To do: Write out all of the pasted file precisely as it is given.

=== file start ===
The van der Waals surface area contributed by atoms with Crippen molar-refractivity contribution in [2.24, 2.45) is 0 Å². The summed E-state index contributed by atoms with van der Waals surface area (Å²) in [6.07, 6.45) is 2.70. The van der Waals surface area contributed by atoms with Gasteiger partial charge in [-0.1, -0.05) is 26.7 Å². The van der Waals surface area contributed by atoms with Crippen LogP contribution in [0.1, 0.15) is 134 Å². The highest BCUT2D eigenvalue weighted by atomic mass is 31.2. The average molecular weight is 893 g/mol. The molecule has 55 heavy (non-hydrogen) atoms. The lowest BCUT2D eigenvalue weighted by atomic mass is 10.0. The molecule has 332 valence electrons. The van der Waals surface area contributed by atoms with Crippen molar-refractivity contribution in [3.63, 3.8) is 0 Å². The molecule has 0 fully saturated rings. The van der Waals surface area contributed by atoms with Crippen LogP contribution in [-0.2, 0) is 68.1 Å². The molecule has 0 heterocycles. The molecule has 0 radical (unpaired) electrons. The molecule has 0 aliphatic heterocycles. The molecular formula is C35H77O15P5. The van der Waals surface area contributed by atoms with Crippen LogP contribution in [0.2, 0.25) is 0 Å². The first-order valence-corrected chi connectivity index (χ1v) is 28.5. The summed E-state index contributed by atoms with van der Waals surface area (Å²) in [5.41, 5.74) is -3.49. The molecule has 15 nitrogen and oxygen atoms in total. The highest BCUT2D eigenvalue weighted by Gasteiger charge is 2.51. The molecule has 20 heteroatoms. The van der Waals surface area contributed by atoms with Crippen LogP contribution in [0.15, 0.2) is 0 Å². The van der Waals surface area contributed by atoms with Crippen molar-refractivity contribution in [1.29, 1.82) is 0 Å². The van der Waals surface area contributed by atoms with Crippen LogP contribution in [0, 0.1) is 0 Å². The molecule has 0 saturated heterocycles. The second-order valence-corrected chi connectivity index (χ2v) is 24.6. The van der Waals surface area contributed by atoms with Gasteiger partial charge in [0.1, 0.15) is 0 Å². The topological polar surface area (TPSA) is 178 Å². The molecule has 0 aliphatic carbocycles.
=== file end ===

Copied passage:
The van der Waals surface area contributed by atoms with Crippen molar-refractivity contribution in [2.24, 2.45) is 0 Å². The summed E-state index contributed by atoms with van der Waals surface area (Å²) in [6.07, 6.45) is 2.70. The van der Waals surface area contributed by atoms with Gasteiger partial charge in [-0.1, -0.05) is 26.7 Å². The van der Waals surface area contributed by atoms with Crippen LogP contribution in [0.1, 0.15) is 134 Å². The highest BCUT2D eigenvalue weighted by atomic mass is 31.2. The average molecular weight is 893 g/mol. The molecule has 55 heavy (non-hydrogen) atoms. The lowest BCUT2D eigenvalue weighted by atomic mass is 10.0. The molecule has 332 valence electrons. The van der Waals surface area contributed by atoms with Crippen molar-refractivity contribution in [3.63, 3.8) is 0 Å². The molecule has 0 fully saturated rings. The van der Waals surface area contributed by atoms with Crippen LogP contribution in [-0.2, 0) is 68.1 Å². The molecule has 0 heterocycles. The molecule has 0 radical (unpaired) electrons. The molecule has 0 aliphatic heterocycles. The molecular formula is C35H77O15P5. The van der Waals surface area contributed by atoms with Crippen LogP contribution in [0.2, 0.25) is 0 Å². The first-order valence-corrected chi connectivity index (χ1v) is 28.5. The summed E-state index contributed by atoms with van der Waals surface area (Å²) in [5.41, 5.74) is -3.49. The molecule has 15 nitrogen and oxygen atoms in total. The highest BCUT2D eigenvalue weighted by Gasteiger charge is 2.51. The molecule has 20 heteroatoms. The van der Waals surface area contributed by atoms with Crippen LogP contribution in [0.15, 0.2) is 0 Å². The van der Waals surface area contributed by atoms with Crippen molar-refractivity contribution in [1.29, 1.82) is 0 Å². The van der Waals surface area contributed by atoms with Crippen LogP contribution in [0, 0.1) is 0 Å². The molecule has 0 saturated heterocycles. The second-order valence-corrected chi connectivity index (χ2v) is 24.6. The van der Waals surface area contributed by atoms with Gasteiger partial charge in [0.1, 0.15) is 0 Å². The topological polar surface area (TPSA) is 178 Å². The molecule has 0 aliphatic carbocycles.